Fresh Supply Chain Woes Cropping Up In Europe, Asia
New supply chain problems have cropped up internationally, including potential strikes at ports in Europe and a heat wave in China causing manufacturers to shut down.
In Europe, negotiations between German port operators and unions are inconclusive so far, raising the prospect of a strike that would stall shipments this fall and possibly into the first quarter of 2023. A similar dynamic is possible at British ports.
“If no compromise will be made, we can expect further strikes which will, even more, worsen the already stressed situation in the northern ports,” Crane Worldwide Logistics Europe, Middle East and Africa Ocean Product Director Andreas Braun told CNBC.
Meanwhile, high temperatures in southwest China prompted the government to order industrial power cuts in nearly 20 cities. Factories have shut down or are slowing production as a result, with a cascading impact on exports to the rest of the world — much like during the pandemic, though for a different reason.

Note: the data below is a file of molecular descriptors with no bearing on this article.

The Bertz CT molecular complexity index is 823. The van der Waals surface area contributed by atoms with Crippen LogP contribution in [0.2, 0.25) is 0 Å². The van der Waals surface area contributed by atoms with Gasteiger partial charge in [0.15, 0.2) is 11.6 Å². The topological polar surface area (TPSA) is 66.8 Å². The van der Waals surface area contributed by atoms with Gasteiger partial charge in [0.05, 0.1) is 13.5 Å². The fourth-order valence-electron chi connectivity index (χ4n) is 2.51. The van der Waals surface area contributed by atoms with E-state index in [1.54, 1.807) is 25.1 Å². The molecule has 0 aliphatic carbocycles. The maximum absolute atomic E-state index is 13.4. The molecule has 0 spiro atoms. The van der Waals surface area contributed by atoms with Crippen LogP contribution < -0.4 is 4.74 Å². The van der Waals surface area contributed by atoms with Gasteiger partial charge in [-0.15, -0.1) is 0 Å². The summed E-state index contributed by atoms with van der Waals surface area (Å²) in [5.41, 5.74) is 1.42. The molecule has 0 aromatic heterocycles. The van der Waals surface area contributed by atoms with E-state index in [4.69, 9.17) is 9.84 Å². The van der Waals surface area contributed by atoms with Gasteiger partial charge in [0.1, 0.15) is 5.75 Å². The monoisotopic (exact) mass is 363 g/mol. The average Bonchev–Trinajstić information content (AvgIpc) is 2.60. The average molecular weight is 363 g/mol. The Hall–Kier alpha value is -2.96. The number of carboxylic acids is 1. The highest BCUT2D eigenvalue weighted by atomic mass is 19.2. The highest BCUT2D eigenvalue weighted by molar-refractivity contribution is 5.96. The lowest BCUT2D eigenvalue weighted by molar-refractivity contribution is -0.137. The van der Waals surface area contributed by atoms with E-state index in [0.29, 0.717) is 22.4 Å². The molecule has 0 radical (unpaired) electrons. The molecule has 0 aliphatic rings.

Factories in Sichuan, for example, including a joint venture with Toyota, have been forced to close after the government decided to prioritize power to residential areas instead of commercial operations, NDTV reports.
Contemporary Amperex Technology, a major maker of batteries for electric vehicles, has similarly halted production, NDTV reports.
Supply chain issues have rippled through the U.S. economy since the pandemic slowed the shipment of goods worldwide, impacting many industries. That includes development and construction of new properties, which have been bedeviled by shortages and higher costs for materials, partly as a result of supply chain issues.
These issues have also impacted U.S. retailers, which haven't always been able to receive consumer goods in a timely manner since the beginning of the pandemic.
Strikes and heat waves might be temporary setbacks for international supply chains, but there is also evidence that as climate change worsens, there will be further long-term impacts, the Financial Times reports.
Examples include flooding in Malaysia last year, which disrupted supplies of Taiwanese advanced semiconductors, since most of them are packaged in Malaysia. Also, low water levels on the Rhine and the Danube have disrupted European shipping, and low water levels of the Parana River in Argentina have imperiled agricultural exports from that country.